Nokia and Qualcomm Research AI-Interoperability Technology

Nokia and Qualcomm Research AI-Interoperability Technology

Qualcomm and Nokia developed a prototype technology that could solve the problem of interoperability, one of the fundamental challenges facing AI’s use in wireless systems. By enabling multi-vendor interoperability between the different AI models used in networks and devices, future wireless systems would support the use of AI to achieve greater capacities and better performance while potentially reducing their energy consumption.

Nokia Bell Labs and Qualcomm have implemented this technology into an AI proof-of-concept using a Nokia Bell Labs test network and a Snapdragon 5G modem-RF system. The two companies will be demonstrating this proof-of-concept at Mobile World Congress 2024 in Barcelona.

AI and machine learning will have a significant impact on wireless communications in the future as AI models can optimize a radio’s performance to its specific surroundings. But for AI to reach its full potential in the radio network, different AI systems utilized by networks and devices need to coordinate their activities. Otherwise, these AI systems could work at cross purposes.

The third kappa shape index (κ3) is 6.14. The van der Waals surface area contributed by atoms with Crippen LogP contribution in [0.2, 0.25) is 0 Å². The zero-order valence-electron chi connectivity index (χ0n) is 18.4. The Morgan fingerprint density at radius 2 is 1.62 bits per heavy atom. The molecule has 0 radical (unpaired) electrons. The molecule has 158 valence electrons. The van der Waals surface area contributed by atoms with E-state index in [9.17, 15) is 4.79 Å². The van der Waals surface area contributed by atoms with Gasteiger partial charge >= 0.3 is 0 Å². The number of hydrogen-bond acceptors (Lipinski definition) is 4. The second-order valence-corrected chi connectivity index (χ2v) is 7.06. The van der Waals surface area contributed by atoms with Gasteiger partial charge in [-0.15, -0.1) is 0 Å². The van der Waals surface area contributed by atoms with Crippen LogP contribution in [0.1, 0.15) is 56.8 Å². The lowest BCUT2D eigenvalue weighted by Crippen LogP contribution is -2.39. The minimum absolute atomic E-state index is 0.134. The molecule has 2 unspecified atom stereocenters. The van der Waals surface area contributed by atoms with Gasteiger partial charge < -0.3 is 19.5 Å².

Qualcomm and Nokia have taken a new approach to AI interoperability that utilizes a technique called sequential learning. Using sequential learning, the network and device share data about the connection relevant to AI training but do not have to share the actual AI model. Then independent encoders and decoders use that data to train the network AI and device AI separately. These independent encoders and decoders effectively act as translators, allowing multiple vastly different AI systems to share their knowledge. Through sequential training, these various AI models would reinforce one another, regardless of vendor. Additionally, sequential training can also enable wireless handsets or devices from multiple vendors, each with their own encoder implementation, to interwork with the same base station with its common decoder in the network. This saves time in training and helps scalability for future real-world deployments.